Now German Justice Minister Sabine Leutheusser-Schnarrenberger has also reached out to the Vatican: Italy's media cite her accusation that the church leadership itself is obstructing the investigation of sexual abuse. At the same time, ecclesiastical criminal law in no way claims to take the place of state jurisdiction.
The minister said the Curia is drawing such cases to itself and placing them under strict secrecy; spoke of a "wall of silence". This becomes a bad word in the Italian translation: omerta – the Mafia's sinister duty of honor not to disclose internal secrets to the death. But the "secretum pontificium" (papal secret) by no means means means that the church shields itself from legal investigations with the methods of the "honorable society". The ministerial misunderstanding is rooted in Vatican guidelines for dealing with "particularly serious offenses" (Latin: delicta graviora) within canon law proceedings. Pope John Paul II. ied its own decree on the subject in 2001 under the title "De delictis gravioribus". It concerns offenses that are especially sacred to the Catholic Church – the Eucharist and confession. In addition, the decree also mentions violations of the priestly commandment of chastity involving minors. In all such cases, the Congregation for the Doctrine of the Faith must be involved in view of the grave canonical consequences that the perpetrators face. Such proceedings are under the aforementioned "secretum pontificium". This duty of confidentiality is intended to guarantee the greatest possible protection for victims and witnesses and to protect the accused from public prejudgement and damage to their reputation. The discretion goes so far that the name of a plaintiff is disclosed to the accused or his lawyer only with his express consent. The rumor that the decree and its implementing regulations – signed by the then prefect of the faith, Cardinal Joseph Ratzinger – are secret documents is self-refuting: The regulations can be found on the Vatican's website, albeit only in the original Latin.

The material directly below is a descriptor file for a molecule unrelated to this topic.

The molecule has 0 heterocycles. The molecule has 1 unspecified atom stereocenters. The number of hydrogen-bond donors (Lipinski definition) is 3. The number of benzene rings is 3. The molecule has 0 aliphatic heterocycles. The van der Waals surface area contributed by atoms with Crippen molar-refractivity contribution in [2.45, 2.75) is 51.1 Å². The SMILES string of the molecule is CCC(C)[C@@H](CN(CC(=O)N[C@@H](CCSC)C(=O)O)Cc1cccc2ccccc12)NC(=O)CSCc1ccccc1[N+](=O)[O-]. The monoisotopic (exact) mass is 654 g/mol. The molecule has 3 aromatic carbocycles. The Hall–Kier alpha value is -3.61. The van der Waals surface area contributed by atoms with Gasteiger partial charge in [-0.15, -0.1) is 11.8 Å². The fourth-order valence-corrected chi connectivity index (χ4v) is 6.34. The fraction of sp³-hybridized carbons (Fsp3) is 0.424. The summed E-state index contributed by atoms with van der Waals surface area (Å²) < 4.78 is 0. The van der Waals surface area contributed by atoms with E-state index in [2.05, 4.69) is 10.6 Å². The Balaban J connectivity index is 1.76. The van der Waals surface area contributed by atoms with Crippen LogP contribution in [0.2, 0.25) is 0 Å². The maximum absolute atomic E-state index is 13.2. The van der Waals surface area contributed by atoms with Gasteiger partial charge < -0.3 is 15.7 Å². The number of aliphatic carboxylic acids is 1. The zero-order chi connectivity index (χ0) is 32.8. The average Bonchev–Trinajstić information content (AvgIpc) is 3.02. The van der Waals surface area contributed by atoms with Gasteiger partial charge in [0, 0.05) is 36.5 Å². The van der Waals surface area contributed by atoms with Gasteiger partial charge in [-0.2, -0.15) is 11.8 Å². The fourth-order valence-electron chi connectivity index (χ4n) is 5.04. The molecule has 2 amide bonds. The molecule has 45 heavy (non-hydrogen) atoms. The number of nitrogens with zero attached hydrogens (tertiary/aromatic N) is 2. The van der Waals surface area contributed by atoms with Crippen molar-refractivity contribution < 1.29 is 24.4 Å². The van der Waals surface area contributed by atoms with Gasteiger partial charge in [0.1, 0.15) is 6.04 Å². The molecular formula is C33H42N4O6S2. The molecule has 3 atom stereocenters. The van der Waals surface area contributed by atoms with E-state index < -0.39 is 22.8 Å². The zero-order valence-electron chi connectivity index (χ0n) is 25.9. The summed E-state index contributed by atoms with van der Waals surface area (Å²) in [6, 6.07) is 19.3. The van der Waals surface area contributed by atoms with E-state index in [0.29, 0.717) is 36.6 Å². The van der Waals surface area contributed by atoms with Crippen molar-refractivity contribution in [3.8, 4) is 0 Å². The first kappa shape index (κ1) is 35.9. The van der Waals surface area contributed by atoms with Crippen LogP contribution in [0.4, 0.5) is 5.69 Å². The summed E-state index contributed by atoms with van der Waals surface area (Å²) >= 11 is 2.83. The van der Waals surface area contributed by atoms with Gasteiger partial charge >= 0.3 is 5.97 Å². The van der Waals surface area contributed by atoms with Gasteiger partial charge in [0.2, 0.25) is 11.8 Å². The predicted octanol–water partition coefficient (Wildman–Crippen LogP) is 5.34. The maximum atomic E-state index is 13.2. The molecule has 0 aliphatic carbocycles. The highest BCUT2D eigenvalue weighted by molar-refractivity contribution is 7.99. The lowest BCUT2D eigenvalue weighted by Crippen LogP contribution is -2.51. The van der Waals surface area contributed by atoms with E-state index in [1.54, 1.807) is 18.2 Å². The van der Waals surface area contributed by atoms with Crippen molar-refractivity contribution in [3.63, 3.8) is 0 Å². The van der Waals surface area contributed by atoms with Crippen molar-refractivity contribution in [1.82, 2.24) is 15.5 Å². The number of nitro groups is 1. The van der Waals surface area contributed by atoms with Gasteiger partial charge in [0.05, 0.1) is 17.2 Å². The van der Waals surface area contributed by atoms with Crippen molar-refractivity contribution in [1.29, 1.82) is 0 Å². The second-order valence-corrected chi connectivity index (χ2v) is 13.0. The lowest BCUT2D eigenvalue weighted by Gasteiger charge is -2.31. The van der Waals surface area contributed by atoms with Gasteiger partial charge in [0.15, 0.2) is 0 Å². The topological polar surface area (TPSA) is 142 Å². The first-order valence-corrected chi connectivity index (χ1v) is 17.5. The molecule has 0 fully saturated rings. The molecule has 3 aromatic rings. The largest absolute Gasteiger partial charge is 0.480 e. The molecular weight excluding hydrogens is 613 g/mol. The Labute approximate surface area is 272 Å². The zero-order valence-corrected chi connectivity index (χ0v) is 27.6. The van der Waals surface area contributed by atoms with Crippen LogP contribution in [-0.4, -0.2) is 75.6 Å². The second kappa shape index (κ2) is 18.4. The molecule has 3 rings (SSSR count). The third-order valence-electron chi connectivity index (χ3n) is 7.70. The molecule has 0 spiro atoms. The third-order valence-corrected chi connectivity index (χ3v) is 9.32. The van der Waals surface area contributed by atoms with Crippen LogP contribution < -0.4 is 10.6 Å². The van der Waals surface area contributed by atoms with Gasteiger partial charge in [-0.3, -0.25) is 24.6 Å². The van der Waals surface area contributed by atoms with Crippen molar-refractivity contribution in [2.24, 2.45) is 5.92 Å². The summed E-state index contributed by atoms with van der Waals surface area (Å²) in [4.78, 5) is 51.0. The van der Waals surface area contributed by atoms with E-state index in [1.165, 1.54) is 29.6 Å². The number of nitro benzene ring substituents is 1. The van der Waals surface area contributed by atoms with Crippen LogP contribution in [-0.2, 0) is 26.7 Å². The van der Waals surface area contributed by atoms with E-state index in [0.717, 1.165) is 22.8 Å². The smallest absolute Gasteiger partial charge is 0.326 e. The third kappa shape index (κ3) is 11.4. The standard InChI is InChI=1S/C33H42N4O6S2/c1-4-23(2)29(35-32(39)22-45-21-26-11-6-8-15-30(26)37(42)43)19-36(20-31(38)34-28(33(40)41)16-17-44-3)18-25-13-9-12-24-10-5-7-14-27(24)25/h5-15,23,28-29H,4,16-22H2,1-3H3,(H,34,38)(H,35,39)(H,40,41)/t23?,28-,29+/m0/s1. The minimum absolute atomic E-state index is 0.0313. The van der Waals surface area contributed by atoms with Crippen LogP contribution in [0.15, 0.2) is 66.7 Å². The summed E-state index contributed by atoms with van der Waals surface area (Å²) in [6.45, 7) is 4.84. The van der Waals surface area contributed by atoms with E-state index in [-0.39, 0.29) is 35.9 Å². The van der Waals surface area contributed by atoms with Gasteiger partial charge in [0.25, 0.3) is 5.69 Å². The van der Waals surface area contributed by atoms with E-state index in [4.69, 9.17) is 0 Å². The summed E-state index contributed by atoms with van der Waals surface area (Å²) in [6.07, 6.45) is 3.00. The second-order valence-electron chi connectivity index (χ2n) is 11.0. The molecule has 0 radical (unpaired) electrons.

"Do not hinder the course of civil action" Another misunderstanding concerns the reference to "criminal offenses" in the decree. Of course, this only concerns violations of canon law and sanctions. Whether someone records and publishes a confessional conversation is a trivial matter for secular courts, but a serious offense for the Church. However, if a clergyman commits an offense against an altar boy, he risks two criminal proceedings: one ecclesiastical, which could cost him his job, and one secular, which could possibly land him in prison. By no means does ecclesiastical criminal law claim to take the place of state jurisdiction. The guidelines of the German Bishops' Conference of 2002 also stipulate that in proven cases of sexual abuse, self-reporting is advised or the public prosecutor's office is informed directly. The bishops in the United States are laying down even stricter rules: After their experience there with clergy abuse, they pledge to work hand in hand with secular investigative authorities. "The necessary observance of canonical norms within the Church is in no way aimed at hindering the course of any civil action," the U.S. norms approved by the Vatican state.
Obligation to report according to R The internal church procedure has also intensified with "De delictis gravioribus": the assignment to the Congregation for the Doctrine of the Faith underlines how seriously the Vatican takes the abuse cases. The obligation to report to Rome is intended to ensure that such events are not covered up at the local level, that perpetrators and victims cannot be intimidated, covered up or otherwise influenced by ministry superiors or pastors. In addition, the norm, which applies worldwide, ensures that incidents in countries where sex with minors is not prosecuted by the state are at least prosecuted under canon law. In order to ensure better processing, John Paul II doubled. with its decree, also extended the statute of limitations for sexual offenses to ten years, and for minors to ten years from reaching the age of majority. The "papal secret" is supposed to allow an unbiased investigation for the part that concerns internal church discipline – and not to protect guilty persons or their superiors.